The Rev. Vashti M. McKenzie (right) speaks on July 11, 2000, in Cincinnati after she was elected the first female bishop in the African Methodist Episcopal Church.
McKenzie Recalls the First Time She Took a Leadership Role
McKenzie Describes Her Family’s Expectation that She Would Become a Journalist
McKenzie Lays Out the Difference Between Preaching, Counseling and Social Activism
It took 200 years for the African Methodist Episcopal Church to elect a woman bishop. In 2000, Vashti McKenzie finally broke through what she called the church's stained-glass ceiling.
Raised in Baltimore, McKenzie's great grandfather founded the city's black newspaper, The Afro-American, in 1892. At the start of her career, she followed in his footsteps.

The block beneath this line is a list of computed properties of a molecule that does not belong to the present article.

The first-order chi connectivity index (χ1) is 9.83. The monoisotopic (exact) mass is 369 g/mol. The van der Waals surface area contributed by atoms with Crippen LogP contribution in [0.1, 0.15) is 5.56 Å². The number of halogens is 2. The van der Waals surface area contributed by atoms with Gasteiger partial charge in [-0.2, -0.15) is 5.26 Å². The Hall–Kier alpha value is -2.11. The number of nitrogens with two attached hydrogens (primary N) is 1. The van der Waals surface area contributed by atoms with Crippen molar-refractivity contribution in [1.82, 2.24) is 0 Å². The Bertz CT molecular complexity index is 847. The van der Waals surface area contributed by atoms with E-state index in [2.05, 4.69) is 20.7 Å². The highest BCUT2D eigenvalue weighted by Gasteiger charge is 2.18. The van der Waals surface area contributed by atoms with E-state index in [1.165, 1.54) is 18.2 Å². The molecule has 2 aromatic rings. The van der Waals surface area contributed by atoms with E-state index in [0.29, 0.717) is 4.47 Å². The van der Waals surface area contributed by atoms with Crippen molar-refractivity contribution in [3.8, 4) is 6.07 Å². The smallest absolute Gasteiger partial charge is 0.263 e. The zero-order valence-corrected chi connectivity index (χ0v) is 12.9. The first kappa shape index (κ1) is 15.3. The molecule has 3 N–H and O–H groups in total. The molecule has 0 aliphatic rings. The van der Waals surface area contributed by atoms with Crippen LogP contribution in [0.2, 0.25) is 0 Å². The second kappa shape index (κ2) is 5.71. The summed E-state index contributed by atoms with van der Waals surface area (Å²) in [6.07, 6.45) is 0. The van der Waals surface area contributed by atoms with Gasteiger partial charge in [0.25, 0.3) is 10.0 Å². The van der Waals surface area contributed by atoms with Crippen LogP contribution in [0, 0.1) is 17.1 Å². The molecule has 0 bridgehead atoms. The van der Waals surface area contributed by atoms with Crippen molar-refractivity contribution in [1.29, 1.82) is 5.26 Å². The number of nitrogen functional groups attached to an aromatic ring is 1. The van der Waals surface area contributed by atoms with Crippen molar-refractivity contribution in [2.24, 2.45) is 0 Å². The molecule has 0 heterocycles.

The Arizona Republic first hired McKenzie as a beat reporter; she then transitioned to broadcast journalism, hosting her own radio and television programs. But, despite her accomplishments, McKenzie says she felt that she was called by God to do other things. So she walked away from journalism in midlife and enrolled in Howard University's Divinity School.
After earning her doctor of ministry degree from Union Theological Seminary, McKenzie set her sights on a leadership role within the AME Church. Farai Chideya speaks with McKenzie about her career.